A maximum of five exempt fundraisers will be permitted in each elementary and middle school building per year. A maximum of ten exempt fundraisers will be permitted in each high school building per year. Each fundraiser may not exceed five consecutive school days. Schools with combined grades are permitted to hold the number of exempt fundraisers allowed for the highest grade in the building. (For example, a K-12 school may hold up to 10 exempt fundraisers/year.) Each Local Education Agency must establish a process for ensuring the number of exempt fundraisers does not exceed the maximum number allowed. No foods or beverages sold as exempt fundraisers may be sold in competition with school meals in the food service area during the meal service. See PDE-SNP-405 on PEARS Download Forms Smart Snacks in School for Q and As about fundraisers. Ideas for healthy fundraisers can be found here: http://healthymeals.nal.usda.gov/local-wellness-policyresources/wellness-policy-elements/healthy-fundraising School Nutrition Toolbox Smart Put Course Snacks Name in School

Here TOPIC 4: FUNDRAISERS 83 H TOPIC 5: ADMINISTRATIVE PROVISIONS School Nutrition Toolbox Smart Put Course Snacks Name in School Here Participants will: 1. Describe the recordkeeping requirements related to Smart Snacks standards. 2. Describe who is responsible for recordkeeping related to Smart Snacks standards.

3. Describe how adherence to Smart Snacks standards will be monitored. Recordkeeping Local Education Agencies (LEAs) and School Food Authorities (SFAs) are required to maintain records such as receipts, nutrition labels, and nutrient calculations or printouts from the Alliance for a Healthier Generations online Smart Snacks calculator. SFAs maintain records for competitive foods sold under the nonprofit school food service account. LEAs maintain records for all other competitive food sales, including for exempt fundraisers in each building. Monitoring and Compliance State agencies will monitor compliance with the standards through a review of LEA records as part of the state agency administrative review. At this time, if violations have occurred, technical assistance and corrective action plans will be required. 84 H School Nutrition Toolbox

Smart Snacks in School End of Course H 85

Recently Viewed Presentations

  • ATLAS B Physics Performance Update  Detector and trigger

    ATLAS B Physics Performance Update Detector and trigger

    yes yes 300 mm 4.3 cm Physics TDR 1999 missing yes Pixel disk #2, TRT C-wheels missing yes Middle pixel layer 400 mm 400 mm B-layer pixel length in z 5 cm 5 cm Radius of B-layer Initial Complete Detector...
  • ALC recruitment update - Queen Mary University of London

    ALC recruitment update - Queen Mary University of London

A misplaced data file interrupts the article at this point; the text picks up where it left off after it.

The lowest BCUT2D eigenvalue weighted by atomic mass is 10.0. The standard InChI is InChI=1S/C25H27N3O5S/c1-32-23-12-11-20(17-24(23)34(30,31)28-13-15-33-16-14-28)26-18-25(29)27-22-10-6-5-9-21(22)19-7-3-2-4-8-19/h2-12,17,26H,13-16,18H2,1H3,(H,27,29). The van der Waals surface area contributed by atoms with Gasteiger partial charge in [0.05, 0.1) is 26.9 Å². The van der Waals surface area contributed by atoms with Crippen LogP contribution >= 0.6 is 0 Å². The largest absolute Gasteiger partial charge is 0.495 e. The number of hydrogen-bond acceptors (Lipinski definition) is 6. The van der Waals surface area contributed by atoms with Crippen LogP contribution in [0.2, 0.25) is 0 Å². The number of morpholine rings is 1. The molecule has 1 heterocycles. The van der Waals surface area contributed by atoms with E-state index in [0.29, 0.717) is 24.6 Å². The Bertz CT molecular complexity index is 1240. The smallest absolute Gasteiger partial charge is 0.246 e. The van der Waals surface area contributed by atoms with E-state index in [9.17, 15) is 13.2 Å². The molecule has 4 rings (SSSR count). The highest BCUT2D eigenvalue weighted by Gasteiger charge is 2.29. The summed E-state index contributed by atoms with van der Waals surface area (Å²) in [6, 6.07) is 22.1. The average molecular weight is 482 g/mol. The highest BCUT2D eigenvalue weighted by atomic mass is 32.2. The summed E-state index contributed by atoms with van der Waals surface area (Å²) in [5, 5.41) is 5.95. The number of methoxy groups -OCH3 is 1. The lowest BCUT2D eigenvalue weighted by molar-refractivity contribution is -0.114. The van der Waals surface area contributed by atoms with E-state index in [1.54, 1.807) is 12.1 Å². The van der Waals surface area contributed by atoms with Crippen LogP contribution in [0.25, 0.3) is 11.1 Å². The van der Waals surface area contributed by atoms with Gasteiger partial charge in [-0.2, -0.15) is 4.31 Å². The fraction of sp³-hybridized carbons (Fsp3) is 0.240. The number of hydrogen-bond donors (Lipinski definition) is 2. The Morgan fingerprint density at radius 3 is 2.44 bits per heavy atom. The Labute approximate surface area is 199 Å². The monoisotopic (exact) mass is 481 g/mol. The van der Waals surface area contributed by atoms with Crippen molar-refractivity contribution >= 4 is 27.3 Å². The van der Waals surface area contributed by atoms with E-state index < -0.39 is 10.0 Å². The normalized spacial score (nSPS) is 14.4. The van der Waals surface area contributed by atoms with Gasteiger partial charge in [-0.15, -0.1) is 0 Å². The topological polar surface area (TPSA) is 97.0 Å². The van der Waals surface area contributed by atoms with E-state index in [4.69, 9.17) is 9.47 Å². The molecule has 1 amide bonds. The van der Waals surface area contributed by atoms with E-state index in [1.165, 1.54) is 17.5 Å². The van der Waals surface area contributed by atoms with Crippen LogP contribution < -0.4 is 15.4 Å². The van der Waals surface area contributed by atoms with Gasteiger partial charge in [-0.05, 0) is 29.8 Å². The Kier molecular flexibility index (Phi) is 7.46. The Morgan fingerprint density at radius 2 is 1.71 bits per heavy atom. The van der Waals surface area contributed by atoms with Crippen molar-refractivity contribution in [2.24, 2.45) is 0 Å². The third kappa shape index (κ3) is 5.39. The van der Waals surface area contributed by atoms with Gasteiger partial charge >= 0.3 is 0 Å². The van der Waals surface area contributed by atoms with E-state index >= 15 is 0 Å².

Facilitate a workflow for model preparation and force field (FF) conversion of zeolite-based inorganic-organic systems via DL_FIELD for use in MD simulations via DL_POLY. Deliverables. 1. Testing of multiple-potential capabilities of DL_FIELD to improve model conversion work flows (1 month)...
  • Building Drawings - Pimpri Chinchwad Polytechnic

    Building Drawings - Pimpri Chinchwad Polytechnic

    A site plan can show: existing trees the building outline, including the roof the main dimensions of the house and site and metres drainage pipes and manholes which run from the bathroom and kitchen to the main drain under the...
  • Disability Services

    Disability Services

    Ontario Disability Support Program (ODSP) Employment Supports. Everyone's path to employment is different. That's why there are many kinds of Ontario Disability Support Program Employment Supports. Here are some examples: help preparing for work. help finding and keeping a job....
  • Management Board  28th August 2013 Integrated Performance Report

    Management Board 28th August 2013 Integrated Performance Report

    The previous months score (June ) for the NHS Safety Thermometer has triggered as Amber having dropped below the 95% target. Following the drop, which was effected in part by changes in criteria of patients included in the data capture,...
  • Tutorial 1: Game Theory - WordPress.com

    Tutorial 1: Game Theory - WordPress.com

    Alice plays up with probability 1 if 9−6?>5−3?, that is ?<43. Note that 43 is greater than 1. That is, for any ?∈0,1, Alice's best response is to play up with probability 1. Alice will always play up with probability...
  • Building an Effective Website - GCI Church Tech

    Building an Effective Website - GCI Church Tech

    Yawn! Is it important? Absolutely. And it might actually attract some intellectual types who think that your sermons might be studies in Trinitarian theology. But at the core, it says "God is the center of everything we are and do."...
  • Lights, Camera, Action Shakespeare on Film

    Lights, Camera, Action Shakespeare on Film

    Lights, Camera, Action: Shakespeare on Film Unit of Study ... we will conduct a Socratic Circle to discuss some of the key questions identified throughout the unit This is a great time to discuss potential paper topic questions and ideas...